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SermonIndex.net : Christian Books : Ezekiel 4:12-13

Commentary On Ezekiel Volume 1 by Jean Calvin

Ezekiel 4:12-13

12. And thou shalt eat it as barley cakes, and thou shalt bake it with dung that cometh out of man, in their sight.

12. Et placentam hordeorum comedes, et ipsam in stercoribus humanam excrementi coques coram oculis ipsorum.

13. And the LORD said, Even thus shall the children of Israel eat their defiled bread among the Gentiles, whither I will drive them.

13. Et dixit Iehovah: sic comedent filii Israel panem suum pollutum in gentibus ad quas expulero eos.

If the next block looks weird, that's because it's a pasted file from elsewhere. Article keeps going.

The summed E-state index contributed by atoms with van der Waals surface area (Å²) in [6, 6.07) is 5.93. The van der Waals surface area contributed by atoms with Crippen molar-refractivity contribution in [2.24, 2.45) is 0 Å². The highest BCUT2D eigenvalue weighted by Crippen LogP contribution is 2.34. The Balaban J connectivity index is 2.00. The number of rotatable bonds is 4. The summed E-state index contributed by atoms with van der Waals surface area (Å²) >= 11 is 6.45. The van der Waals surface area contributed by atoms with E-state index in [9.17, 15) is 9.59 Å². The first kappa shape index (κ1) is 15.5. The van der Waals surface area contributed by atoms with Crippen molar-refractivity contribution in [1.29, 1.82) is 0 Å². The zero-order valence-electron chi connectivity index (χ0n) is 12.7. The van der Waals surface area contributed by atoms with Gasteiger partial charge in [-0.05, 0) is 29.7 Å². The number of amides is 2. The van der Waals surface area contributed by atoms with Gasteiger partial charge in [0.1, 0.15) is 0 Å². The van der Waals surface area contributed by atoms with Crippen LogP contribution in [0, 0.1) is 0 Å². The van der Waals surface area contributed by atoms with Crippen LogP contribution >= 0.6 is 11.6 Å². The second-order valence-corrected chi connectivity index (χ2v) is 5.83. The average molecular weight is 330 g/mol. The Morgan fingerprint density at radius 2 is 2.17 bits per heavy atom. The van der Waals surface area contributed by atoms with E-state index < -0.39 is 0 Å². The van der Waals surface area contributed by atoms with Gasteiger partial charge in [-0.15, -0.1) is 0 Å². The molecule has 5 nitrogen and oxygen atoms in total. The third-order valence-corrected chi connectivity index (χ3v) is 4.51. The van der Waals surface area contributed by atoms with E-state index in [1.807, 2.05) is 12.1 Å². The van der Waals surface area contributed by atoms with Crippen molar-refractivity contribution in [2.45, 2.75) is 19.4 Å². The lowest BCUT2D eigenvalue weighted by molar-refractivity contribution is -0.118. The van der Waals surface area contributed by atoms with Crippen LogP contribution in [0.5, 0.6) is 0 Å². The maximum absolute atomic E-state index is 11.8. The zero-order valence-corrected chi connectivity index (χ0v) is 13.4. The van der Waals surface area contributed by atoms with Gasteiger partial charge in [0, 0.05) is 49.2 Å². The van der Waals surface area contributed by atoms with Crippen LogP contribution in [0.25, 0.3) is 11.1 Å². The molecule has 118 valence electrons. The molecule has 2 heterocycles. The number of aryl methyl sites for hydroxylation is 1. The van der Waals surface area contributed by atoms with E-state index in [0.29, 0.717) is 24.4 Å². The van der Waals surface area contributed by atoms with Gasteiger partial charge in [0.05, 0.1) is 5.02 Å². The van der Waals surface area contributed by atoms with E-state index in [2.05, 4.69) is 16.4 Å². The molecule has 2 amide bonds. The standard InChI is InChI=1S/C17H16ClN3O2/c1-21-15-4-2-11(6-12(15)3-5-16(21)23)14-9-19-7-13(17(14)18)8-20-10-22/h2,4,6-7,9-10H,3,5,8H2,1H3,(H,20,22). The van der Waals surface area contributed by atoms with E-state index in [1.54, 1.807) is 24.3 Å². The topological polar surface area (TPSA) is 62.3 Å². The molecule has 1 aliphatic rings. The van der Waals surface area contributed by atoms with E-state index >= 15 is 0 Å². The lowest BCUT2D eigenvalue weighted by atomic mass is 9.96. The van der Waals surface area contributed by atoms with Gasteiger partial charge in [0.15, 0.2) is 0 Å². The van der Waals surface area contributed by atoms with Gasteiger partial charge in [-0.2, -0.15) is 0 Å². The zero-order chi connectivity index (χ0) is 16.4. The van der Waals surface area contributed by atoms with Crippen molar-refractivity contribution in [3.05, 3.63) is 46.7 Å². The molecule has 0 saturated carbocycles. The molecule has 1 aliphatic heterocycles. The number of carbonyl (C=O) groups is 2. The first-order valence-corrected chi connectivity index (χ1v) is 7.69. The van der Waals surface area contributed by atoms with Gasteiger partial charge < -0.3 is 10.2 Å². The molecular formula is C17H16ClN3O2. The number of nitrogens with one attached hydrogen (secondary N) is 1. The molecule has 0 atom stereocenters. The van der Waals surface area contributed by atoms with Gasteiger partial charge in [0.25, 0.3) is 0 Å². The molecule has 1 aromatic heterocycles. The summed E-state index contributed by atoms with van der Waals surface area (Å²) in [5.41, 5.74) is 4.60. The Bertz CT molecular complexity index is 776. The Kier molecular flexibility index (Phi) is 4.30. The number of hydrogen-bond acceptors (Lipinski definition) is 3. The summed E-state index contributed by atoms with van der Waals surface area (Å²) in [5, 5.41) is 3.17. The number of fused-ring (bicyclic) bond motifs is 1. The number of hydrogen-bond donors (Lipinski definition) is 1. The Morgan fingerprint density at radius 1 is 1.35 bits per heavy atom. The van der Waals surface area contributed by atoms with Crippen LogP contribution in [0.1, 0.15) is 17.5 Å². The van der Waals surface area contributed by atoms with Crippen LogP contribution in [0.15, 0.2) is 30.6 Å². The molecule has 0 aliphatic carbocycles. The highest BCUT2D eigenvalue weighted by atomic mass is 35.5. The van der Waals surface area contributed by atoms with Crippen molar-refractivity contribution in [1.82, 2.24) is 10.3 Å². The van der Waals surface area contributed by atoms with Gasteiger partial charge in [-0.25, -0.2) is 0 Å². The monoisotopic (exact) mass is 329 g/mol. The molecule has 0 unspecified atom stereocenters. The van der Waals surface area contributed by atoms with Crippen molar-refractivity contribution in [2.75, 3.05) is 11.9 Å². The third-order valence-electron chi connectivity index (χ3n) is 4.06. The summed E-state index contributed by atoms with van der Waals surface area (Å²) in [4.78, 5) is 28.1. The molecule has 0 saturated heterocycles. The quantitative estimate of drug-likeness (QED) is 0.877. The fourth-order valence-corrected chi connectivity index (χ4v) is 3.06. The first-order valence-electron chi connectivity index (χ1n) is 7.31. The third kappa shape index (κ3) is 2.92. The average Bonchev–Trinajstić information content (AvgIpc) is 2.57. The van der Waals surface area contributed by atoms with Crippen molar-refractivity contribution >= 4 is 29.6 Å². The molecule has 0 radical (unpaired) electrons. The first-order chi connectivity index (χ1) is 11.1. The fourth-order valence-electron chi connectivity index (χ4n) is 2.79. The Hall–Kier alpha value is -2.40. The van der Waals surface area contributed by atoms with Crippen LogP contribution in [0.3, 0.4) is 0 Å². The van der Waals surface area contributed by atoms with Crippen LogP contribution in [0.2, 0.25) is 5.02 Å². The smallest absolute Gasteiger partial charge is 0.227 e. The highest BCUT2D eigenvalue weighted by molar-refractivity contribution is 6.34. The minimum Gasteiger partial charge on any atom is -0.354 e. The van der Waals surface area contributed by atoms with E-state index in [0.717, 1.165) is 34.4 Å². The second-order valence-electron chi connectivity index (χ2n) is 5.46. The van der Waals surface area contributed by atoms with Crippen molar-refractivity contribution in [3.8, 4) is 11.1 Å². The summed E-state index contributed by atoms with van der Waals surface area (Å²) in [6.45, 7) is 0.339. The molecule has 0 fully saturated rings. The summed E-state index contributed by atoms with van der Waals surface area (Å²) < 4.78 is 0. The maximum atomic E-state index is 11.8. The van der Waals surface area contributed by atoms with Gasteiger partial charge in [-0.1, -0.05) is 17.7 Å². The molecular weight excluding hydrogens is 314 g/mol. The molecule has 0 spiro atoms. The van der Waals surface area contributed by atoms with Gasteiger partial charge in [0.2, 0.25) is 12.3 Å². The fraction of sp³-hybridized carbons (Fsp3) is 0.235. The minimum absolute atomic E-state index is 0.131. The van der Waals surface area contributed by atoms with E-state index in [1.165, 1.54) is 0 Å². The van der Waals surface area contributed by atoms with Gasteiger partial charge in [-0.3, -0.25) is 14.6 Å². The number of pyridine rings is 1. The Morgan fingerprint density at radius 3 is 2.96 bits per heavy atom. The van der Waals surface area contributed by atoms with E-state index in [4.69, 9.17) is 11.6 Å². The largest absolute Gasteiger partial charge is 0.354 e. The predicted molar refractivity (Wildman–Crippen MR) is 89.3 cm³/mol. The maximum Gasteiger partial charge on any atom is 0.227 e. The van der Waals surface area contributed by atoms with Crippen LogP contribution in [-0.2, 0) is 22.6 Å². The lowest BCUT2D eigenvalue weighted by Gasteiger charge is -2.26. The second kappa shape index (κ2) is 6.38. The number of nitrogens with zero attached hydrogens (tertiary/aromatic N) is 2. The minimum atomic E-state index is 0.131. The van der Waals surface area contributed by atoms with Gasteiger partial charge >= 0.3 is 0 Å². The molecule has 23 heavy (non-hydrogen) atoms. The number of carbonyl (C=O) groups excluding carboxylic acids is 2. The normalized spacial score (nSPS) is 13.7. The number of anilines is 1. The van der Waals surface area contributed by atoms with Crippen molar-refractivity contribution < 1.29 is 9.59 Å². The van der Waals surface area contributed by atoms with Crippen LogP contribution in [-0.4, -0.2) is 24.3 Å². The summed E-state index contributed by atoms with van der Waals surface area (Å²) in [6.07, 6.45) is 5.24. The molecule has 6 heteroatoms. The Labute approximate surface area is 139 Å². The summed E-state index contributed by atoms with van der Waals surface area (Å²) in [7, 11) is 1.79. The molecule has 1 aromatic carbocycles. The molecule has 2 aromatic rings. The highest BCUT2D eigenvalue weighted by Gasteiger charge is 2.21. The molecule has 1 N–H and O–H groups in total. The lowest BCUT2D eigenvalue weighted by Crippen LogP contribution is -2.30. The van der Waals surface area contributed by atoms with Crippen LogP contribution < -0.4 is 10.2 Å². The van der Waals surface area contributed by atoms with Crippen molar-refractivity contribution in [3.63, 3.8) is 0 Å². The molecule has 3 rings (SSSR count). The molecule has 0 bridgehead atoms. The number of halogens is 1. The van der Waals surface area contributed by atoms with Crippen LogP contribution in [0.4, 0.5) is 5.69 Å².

This vision properly belongs to the ten tribes, and, for this reason, I have said that God's vengeance is not to be considered as to the siege of the city alone, but to be extended longer. After the Prophet had spoken of the siege of Jerusalem, he adds, that their reward was prepared for the children of Israel, because a just God was the avenger of each people. As, therefore, he punished the remnant who as yet remained at Jerusalem, so he avenged the wickedness of the ten tribes in exile at Babylon. For this reason the Prophet is ordered to cook a cake with dung: that is, he is commanded to take human dung instead of fuel: nor does he simply say dung, but the dung of men. By and bye the application follows. Thus the children of Israel shall eat their polluted bread among the Gentiles Now, therefore, we see that the Jews are at length drawn to judgment, because they had not been so touched with the slaughter of their brethren as to repent, but, in the meantime, the wrath of God was conspicuous against the ten tribes, because among the Gentiles those miserable exiles were compelled to eat their bread polluted. We know that cakes are made of the finest flour, for the purer the flour the more delicate is the bread, but the Prophet is ordered to make cakes of barley, and then to cook them in dung, for that uncleanness was forbidden by the law. (Leviticus 5:3; Leviticus 7:21.) Therefore God signifies, that the Israelites were so rejected that they differed in nothing from polluted nations; for the Lord had separated them as we know from the rest of the world: but from the time of their mingling themselves with the filth of the impious, at length, after long forbearance, they were altogether rejected as it is here said. For under this figure a universal pollution is signified, as if he had said, nothing is any longer holy or sacred in Israel, because they are mixed up with the pollutions of all nations: finally, the impure bread embraces within itself all kinds of impiety. Now when he says among the Gentiles, it means, that they would be such inhabitants of the lands among which they were driven, that they should be not only exiles but banished from the land of Canaan, which was their inheritance. In fine, a disinheriting is here marked, when the Jews are said to be driven about hither and thither, so as not to, dwell in the promised land. It follows --

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